President Cyril Ramaphosa has announced that the country will now move to Level 1 lockdown due to the decline in cases.
“The decline is because change in behaviour – with most people adhering to the Covid-19 regulations which were out in place in December, and the public health sector helping containing the virus,” said Ramaphosa.
During the eased lockdown level 1:
- The hours of the curfew will now be from 12 midnight to 4am
- Gatherings will be permitted, subject to limitations on size, adherence to social distancing and other health protocols.
- Social, cultural and religious gatherings are now allowed – 100 people for indoor gatherings and 250 people for outdoor gatherings. Where the venue is too small to accommodate these numbers with appropriate social distancing, then no more than 50% of the capacity of the venue may be used.
- Night vigils or other gatherings before or after funerals are still not permitted.
- Nightclubs will remain closed.
- The sale of alcohol will be permitted, according to normal licence provisions. However, no alcohol may be sold during the hours of curfew.
- Only five airports will be open for international travel with standard infection control measures. These are OR Tambo, Cape Town, King Shaka, Kruger Mpumalanga and Lanseria airports.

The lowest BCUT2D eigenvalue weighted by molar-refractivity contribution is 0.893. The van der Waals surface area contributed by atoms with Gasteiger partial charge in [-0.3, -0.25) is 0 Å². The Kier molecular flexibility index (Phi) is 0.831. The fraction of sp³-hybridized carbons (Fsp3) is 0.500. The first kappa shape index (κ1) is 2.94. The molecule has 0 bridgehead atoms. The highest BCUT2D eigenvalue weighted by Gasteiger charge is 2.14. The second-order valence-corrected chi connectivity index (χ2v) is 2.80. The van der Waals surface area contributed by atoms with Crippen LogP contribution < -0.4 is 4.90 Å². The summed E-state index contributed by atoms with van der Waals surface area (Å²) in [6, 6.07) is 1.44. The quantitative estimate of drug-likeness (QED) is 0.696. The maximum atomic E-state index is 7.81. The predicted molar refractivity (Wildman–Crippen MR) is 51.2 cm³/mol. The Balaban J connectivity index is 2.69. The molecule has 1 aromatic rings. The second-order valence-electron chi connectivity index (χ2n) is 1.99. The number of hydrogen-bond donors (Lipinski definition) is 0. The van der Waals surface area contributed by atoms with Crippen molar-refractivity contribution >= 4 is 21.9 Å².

- The wearing of masks in public places is still mandatory, and failure to wear a mask when required remains a criminal offence.
- The 33 land border posts that have been closed throughout this period will remain closed, while the other 20 will remain open.
The new alert level will come into effect later this evening once the regulations have been gazetted, said Ramaphosa.
The President has urged South Africans to continue adhering to the lockdown regulations, warning against the possible third wave.
Friday will mark exactly one year since the country announced the first case of Covid-19.
“A year later we have a much clearer picture of how to deal with the virus, with South African scientists helping our country and globally in identifying new variants.”
More than 67,000 healthcare workers have been vaccinated in the last 10 days.
The country recently signed an agreement with Johnson & Johnson to secure 11 million doses.
Of these doses, 2.8 million doses will be delivered in the second quarter and the rest spread throughout the year, said Ramaphosa.
South Africa also secured 20 million doses from Pfizer, which will be delivered from the second quarter, and 12 million vaccine doses from the COVAX facility.
The country is also in the process of finalising its dose allocation from the African Union.
“The vaccination campaign has so far gone extremely very well. All provinces have established vaccination sites and have put in place expansion plans,” said the President.
“Of the 49 sites that will be increased, 17 sites will be in the private hospital sector and the rest will be in the public health sector. We will begin our second phase of vaccination in late April. We will be secured when it comes to vaccines,” said Ramaphosa.
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